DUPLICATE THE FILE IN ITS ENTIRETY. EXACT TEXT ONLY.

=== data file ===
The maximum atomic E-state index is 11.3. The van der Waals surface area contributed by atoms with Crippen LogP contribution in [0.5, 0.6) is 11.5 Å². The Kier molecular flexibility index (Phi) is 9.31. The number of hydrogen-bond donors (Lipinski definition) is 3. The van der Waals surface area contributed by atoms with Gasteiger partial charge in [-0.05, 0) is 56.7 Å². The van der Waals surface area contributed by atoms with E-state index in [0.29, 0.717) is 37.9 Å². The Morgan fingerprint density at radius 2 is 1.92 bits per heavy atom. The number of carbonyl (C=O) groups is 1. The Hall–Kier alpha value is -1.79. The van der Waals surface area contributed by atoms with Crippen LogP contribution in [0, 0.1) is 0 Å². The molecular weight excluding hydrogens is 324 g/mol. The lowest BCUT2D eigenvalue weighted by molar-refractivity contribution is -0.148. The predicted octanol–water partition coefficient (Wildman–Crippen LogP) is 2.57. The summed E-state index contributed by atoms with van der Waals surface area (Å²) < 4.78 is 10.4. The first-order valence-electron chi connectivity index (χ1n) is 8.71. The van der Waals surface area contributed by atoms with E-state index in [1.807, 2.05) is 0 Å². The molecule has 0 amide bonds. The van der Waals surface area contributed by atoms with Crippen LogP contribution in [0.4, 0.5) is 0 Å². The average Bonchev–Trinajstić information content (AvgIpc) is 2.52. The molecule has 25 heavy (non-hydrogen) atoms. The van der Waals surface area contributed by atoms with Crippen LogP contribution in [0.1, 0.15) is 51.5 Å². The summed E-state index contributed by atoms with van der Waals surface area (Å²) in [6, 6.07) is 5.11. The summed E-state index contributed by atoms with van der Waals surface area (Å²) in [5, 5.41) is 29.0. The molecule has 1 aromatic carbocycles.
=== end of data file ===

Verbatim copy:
The maximum atomic E-state index is 11.3. The van der Waals surface area contributed by atoms with Crippen LogP contribution in [0.5, 0.6) is 11.5 Å². The Kier molecular flexibility index (Phi) is 9.31. The number of hydrogen-bond donors (Lipinski definition) is 3. The van der Waals surface area contributed by atoms with Gasteiger partial charge in [-0.05, 0) is 56.7 Å². The van der Waals surface area contributed by atoms with E-state index in [0.29, 0.717) is 37.9 Å². The Morgan fingerprint density at radius 2 is 1.92 bits per heavy atom. The number of carbonyl (C=O) groups is 1. The Hall–Kier alpha value is -1.79. The van der Waals surface area contributed by atoms with Crippen LogP contribution in [0, 0.1) is 0 Å². The molecular weight excluding hydrogens is 324 g/mol. The lowest BCUT2D eigenvalue weighted by molar-refractivity contribution is -0.148. The predicted octanol–water partition coefficient (Wildman–Crippen LogP) is 2.57. The summed E-state index contributed by atoms with van der Waals surface area (Å²) < 4.78 is 10.4. The first-order valence-electron chi connectivity index (χ1n) is 8.71. The van der Waals surface area contributed by atoms with E-state index in [1.807, 2.05) is 0 Å². The molecule has 0 amide bonds. The van der Waals surface area contributed by atoms with Crippen LogP contribution in [0.4, 0.5) is 0 Å². The average Bonchev–Trinajstić information content (AvgIpc) is 2.52. The molecule has 25 heavy (non-hydrogen) atoms. The van der Waals surface area contributed by atoms with Crippen LogP contribution in [0.1, 0.15) is 51.5 Å². The summed E-state index contributed by atoms with van der Waals surface area (Å²) in [6, 6.07) is 5.11. The summed E-state index contributed by atoms with van der Waals surface area (Å²) in [5, 5.41) is 29.0. The molecule has 1 aromatic carbocycles.